The crux of the case, then, was when was the Civil War legally over? In the statement of the case, we find the following: “As matter of fact, rebellious districts were brought under the control of the government in different parts of the South at different times, and in April, 1865, the armies of the rebel generals Lee and Johnston surrendered, their surrender being followed by that of Taylor’s army on the 4th of May, and by that of Kirby Smith’s on the 26th of the same month. With this last-named surrender, all armed resistance in the least formidable to the authority of the government ceased, and as matter of fact the rebellion was prostrate, though rebel cruisers continued their depredations on our commerce, and though there were, in Texas and elsewhere, some wandering bands of robbers. Still, after Kirby Smith’s surrender May 26, 1865, intercourse, commercial and other, between the inhabitants of the different sections began to resume itself; trade opened, more or less, on its ancient basis, remittances were made, debts were paid or compromised, and bills of exchange were drawn between the inhabitants of the two sections. The courts which in each section had been closed to the inhabitants of the other were soon opened, in form at least. The Court of Claims assumed jurisdiction of cases under the Abandoned Property Act, and between the termination of actual hostilities and the date fixed by the court below as the legal suppression of the rebellion (20 August, 1866), thirty causes were commenced in that court under the act and jurisdiction of them entertained. In this Court, the causes pending at the beginning of the war to which inhabitants of the states in rebellion were parties and which had been suspended and postponed from term to term during the continuance of the war were, at the December Term 1865, by the order of the Court, called and heard in their order on the calendar or on special days to which they were assigned. Post Offices were reopened, the letting of contracts for mail service throughout the rebellious states resumed, and the revenue system extended throughout the same states. The federal courts, too, were reopened in the insurrectionary districts. But notwithstanding all this, the late rebellious states were to increase the pay of soldiers in the army should be ‘continued in full force and effect for three years after the close of the rebellion, as announced by the President of the United States by proclamation bearing date August 20, 1866.’ ” [76 US 56, 58-60]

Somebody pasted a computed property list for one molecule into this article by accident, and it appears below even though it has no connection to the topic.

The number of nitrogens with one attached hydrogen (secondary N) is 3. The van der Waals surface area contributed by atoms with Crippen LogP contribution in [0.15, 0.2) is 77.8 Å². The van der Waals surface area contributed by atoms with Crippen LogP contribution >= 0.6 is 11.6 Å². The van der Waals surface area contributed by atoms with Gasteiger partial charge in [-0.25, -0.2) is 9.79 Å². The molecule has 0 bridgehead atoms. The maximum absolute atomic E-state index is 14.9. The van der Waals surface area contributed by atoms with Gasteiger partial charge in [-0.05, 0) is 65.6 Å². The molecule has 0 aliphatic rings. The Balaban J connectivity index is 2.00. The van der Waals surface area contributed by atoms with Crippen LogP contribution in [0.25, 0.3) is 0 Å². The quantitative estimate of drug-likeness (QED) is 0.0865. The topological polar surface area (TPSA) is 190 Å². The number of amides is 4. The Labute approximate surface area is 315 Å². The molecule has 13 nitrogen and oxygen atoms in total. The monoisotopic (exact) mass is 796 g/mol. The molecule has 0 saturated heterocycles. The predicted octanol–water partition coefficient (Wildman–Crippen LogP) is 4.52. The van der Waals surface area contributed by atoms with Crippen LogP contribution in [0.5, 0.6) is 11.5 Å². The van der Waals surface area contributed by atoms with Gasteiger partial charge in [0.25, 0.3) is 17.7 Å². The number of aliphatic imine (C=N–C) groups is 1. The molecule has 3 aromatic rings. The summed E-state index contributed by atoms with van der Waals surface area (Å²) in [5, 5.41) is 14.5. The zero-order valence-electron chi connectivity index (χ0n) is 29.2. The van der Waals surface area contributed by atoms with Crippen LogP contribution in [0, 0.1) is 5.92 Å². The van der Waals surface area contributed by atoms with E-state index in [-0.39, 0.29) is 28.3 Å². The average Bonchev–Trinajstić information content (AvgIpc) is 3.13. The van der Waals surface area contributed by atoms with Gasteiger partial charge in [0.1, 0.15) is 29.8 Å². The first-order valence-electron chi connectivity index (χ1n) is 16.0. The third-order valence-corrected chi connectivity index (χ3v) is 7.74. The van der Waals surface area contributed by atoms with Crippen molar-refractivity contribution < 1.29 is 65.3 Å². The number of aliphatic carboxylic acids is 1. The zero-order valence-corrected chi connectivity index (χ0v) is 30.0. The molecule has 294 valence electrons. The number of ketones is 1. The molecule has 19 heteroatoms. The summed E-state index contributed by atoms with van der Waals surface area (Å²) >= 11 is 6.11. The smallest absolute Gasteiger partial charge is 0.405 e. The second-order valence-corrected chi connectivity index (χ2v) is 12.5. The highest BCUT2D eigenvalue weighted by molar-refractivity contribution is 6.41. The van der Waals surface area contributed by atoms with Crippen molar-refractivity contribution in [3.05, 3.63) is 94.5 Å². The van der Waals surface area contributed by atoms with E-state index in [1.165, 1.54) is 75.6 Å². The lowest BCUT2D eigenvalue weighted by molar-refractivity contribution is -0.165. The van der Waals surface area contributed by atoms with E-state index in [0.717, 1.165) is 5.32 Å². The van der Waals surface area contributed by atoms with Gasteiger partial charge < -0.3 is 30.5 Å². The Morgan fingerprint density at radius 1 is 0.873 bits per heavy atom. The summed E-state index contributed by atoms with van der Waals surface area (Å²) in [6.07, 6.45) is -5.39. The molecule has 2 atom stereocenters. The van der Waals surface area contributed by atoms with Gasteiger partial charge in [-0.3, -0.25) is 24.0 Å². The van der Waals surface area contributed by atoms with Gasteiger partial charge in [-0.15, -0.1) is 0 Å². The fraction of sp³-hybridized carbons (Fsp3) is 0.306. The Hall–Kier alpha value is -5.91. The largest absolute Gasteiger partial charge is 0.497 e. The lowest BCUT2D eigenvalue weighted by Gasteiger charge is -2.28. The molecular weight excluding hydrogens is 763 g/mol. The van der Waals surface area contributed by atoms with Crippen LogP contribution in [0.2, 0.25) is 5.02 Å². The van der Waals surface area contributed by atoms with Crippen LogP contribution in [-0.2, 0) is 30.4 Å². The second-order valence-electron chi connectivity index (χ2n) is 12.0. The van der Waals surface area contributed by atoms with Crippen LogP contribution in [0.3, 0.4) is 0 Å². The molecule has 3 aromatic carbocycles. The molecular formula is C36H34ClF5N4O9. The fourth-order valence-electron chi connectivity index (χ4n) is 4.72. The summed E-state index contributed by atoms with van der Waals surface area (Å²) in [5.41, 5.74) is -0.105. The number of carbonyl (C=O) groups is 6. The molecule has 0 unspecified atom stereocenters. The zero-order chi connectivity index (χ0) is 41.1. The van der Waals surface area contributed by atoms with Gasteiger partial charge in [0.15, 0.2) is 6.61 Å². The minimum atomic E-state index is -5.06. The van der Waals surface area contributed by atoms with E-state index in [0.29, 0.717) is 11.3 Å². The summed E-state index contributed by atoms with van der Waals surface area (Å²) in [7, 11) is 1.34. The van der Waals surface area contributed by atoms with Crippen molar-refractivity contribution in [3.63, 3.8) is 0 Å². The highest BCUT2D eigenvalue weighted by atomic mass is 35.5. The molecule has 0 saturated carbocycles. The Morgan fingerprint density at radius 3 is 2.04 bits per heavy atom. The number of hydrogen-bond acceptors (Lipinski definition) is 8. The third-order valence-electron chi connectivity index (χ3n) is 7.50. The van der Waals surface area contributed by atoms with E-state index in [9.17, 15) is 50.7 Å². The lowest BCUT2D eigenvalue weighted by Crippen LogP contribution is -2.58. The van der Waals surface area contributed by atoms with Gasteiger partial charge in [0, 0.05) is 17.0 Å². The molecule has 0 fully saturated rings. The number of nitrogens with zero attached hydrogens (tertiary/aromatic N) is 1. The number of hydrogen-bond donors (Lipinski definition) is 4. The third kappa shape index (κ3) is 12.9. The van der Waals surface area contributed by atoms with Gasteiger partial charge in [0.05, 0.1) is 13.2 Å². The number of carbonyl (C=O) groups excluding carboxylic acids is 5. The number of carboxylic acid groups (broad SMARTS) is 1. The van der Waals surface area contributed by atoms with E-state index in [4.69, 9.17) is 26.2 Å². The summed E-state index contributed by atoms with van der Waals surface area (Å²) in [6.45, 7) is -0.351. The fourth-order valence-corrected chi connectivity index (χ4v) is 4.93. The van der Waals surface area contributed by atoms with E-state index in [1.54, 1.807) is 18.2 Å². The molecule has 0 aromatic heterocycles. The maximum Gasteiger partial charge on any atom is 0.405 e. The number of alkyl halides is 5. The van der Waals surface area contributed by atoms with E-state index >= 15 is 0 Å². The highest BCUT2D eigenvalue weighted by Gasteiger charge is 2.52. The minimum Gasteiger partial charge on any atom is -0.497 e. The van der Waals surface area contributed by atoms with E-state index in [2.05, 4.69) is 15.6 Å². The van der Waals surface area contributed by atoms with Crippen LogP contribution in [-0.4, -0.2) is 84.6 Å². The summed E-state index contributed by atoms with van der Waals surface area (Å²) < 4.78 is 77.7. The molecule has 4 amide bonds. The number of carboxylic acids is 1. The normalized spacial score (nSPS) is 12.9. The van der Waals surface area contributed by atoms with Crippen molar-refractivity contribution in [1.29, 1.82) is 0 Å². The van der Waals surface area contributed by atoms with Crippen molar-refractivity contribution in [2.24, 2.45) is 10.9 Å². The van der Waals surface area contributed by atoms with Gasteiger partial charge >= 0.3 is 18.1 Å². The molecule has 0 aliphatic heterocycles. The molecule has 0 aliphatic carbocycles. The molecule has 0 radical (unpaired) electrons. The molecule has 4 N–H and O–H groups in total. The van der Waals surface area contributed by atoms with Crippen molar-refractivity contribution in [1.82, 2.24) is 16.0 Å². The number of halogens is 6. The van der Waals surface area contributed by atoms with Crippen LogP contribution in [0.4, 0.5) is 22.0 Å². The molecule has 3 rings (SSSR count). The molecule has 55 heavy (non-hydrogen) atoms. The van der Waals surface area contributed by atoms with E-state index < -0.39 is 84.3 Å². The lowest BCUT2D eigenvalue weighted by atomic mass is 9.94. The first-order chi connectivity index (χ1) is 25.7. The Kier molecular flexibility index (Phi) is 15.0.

In a fairly lengthy opinion in which he went over the Confiscation legislation and the presidential proclamations, as well as the congressional legislation, Justice Davis wrote, “Congress, then, having adopted the 20th day of August, 1866, in conformity with the announcement of the President, as the day the rebellion closed, for the purpose of regulating the pay of noncommissioned officers and privates, can it be supposed that it intended to lay down a harsher rule for the guidance of the claimants under the Captured and Abandoned Property Act than it thought proper to apply to another class of persons whose interests it equally desired to protect? In order to reach this conclusion, it is necessary to ascribe to Congress a policy regarding the statute under which this claim is preferred foreign to the views we have expressed concerning it. Besides, it would require us to construe two acts differently, although relating to the same general subject, in the absence of any evidence that such was the intention of the legislature. If we are right as to the motive which prompted Congress to pass the law in question and the object to be accomplished by it, it is clear the point of time should be construed most favorably to the person who adhered to the national Union and who has proved the government took his property and has the money arising from its sale in the Treasury. As Congress, in its legislation for the army, has determined that the rebellion closed on the 20th day of August, 1866, there is no reason why its declaration on this subject should not be received as settling the question wherever private rights are affected by it. That day will therefore be accepted as the day when the rebellion was suppressed as respects the rights intended to be secured by the Captured and Abandoned Property Act.” [76 US 56, 71]

The upshot is that the Court upheld the judgment of the Court of Claims.

The case is of interest to us because it sets the legal end of the Civil War at August 20, 1866. It’s not the surrender of Lee and his army at Appomattox, nor is it Johnston’s surrender, nor is it Kirby Smith’s surrender or the surrender of any other military force. It is, instead, the date of the President’s last proclamation proclaiming the rebellion at an end and Congress’ acceptance of that as authoritative, and the Court’s subsequent acceptance of Congress’ action that set the date of the Civil War’s ending. Now you can win a bet with your friends. 🙂



  1. R.E. Watson · · Reply

    Thanks, Al ! I’m heading out to my local bar right now !!!!